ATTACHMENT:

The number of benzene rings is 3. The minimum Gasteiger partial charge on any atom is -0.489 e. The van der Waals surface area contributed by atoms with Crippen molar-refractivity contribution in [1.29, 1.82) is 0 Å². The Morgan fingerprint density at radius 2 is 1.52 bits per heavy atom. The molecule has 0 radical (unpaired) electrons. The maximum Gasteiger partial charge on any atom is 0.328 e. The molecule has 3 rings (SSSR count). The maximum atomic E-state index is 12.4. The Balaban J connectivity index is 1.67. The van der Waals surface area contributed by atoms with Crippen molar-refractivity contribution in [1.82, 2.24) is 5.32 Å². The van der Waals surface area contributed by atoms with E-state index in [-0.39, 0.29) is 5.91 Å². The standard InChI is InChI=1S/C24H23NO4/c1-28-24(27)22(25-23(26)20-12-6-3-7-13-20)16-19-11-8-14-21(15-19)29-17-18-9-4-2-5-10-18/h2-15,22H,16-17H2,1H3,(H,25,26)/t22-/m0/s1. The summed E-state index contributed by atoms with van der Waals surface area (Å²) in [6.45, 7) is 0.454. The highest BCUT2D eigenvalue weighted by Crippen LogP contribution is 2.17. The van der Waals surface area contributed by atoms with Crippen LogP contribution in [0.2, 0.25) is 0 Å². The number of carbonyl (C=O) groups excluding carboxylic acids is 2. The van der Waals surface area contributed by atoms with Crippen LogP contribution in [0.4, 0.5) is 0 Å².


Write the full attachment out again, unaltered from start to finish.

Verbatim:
The number of benzene rings is 3. The minimum Gasteiger partial charge on any atom is -0.489 e. The van der Waals surface area contributed by atoms with Crippen molar-refractivity contribution in [1.29, 1.82) is 0 Å². The Morgan fingerprint density at radius 2 is 1.52 bits per heavy atom. The molecule has 0 radical (unpaired) electrons. The maximum Gasteiger partial charge on any atom is 0.328 e. The molecule has 3 rings (SSSR count). The maximum atomic E-state index is 12.4. The Balaban J connectivity index is 1.67. The van der Waals surface area contributed by atoms with Crippen molar-refractivity contribution in [1.82, 2.24) is 5.32 Å². The van der Waals surface area contributed by atoms with E-state index in [-0.39, 0.29) is 5.91 Å². The standard InChI is InChI=1S/C24H23NO4/c1-28-24(27)22(25-23(26)20-12-6-3-7-13-20)16-19-11-8-14-21(15-19)29-17-18-9-4-2-5-10-18/h2-15,22H,16-17H2,1H3,(H,25,26)/t22-/m0/s1. The summed E-state index contributed by atoms with van der Waals surface area (Å²) in [6.45, 7) is 0.454. The highest BCUT2D eigenvalue weighted by Crippen LogP contribution is 2.17. The van der Waals surface area contributed by atoms with Crippen LogP contribution in [0.2, 0.25) is 0 Å². The number of carbonyl (C=O) groups excluding carboxylic acids is 2. The van der Waals surface area contributed by atoms with Crippen LogP contribution in [0.4, 0.5) is 0 Å².